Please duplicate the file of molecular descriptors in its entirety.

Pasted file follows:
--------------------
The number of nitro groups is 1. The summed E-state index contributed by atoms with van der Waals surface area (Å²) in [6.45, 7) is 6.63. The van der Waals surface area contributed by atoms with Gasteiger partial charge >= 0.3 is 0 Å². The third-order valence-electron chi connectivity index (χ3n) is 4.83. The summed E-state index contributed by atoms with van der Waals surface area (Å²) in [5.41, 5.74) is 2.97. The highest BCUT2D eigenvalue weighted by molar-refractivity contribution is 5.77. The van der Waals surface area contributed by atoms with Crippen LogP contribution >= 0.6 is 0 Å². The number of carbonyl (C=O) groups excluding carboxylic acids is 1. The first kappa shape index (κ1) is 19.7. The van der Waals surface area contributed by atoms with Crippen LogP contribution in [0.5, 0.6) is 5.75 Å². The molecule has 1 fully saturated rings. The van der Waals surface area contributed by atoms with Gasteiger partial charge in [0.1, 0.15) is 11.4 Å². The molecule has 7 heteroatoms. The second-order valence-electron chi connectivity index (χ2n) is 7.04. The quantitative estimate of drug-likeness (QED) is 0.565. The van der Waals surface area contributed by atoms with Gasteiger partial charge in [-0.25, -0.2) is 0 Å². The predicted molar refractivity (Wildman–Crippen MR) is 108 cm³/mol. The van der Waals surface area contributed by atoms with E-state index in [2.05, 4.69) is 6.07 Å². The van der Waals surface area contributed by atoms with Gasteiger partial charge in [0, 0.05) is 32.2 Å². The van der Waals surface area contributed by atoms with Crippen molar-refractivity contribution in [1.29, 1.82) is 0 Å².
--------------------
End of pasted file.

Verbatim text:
The number of nitro groups is 1. The summed E-state index contributed by atoms with van der Waals surface area (Å²) in [6.45, 7) is 6.63. The van der Waals surface area contributed by atoms with Gasteiger partial charge >= 0.3 is 0 Å². The third-order valence-electron chi connectivity index (χ3n) is 4.83. The summed E-state index contributed by atoms with van der Waals surface area (Å²) in [5.41, 5.74) is 2.97. The highest BCUT2D eigenvalue weighted by molar-refractivity contribution is 5.77. The van der Waals surface area contributed by atoms with Crippen LogP contribution >= 0.6 is 0 Å². The number of carbonyl (C=O) groups excluding carboxylic acids is 1. The first kappa shape index (κ1) is 19.7. The van der Waals surface area contributed by atoms with Crippen LogP contribution in [0.5, 0.6) is 5.75 Å². The molecule has 1 fully saturated rings. The van der Waals surface area contributed by atoms with Gasteiger partial charge in [0.1, 0.15) is 11.4 Å². The molecule has 7 heteroatoms. The second-order valence-electron chi connectivity index (χ2n) is 7.04. The quantitative estimate of drug-likeness (QED) is 0.565. The van der Waals surface area contributed by atoms with Gasteiger partial charge in [-0.25, -0.2) is 0 Å². The predicted molar refractivity (Wildman–Crippen MR) is 108 cm³/mol. The van der Waals surface area contributed by atoms with E-state index in [2.05, 4.69) is 6.07 Å². The van der Waals surface area contributed by atoms with Gasteiger partial charge in [0, 0.05) is 32.2 Å². The van der Waals surface area contributed by atoms with Crippen molar-refractivity contribution in [1.29, 1.82) is 0 Å².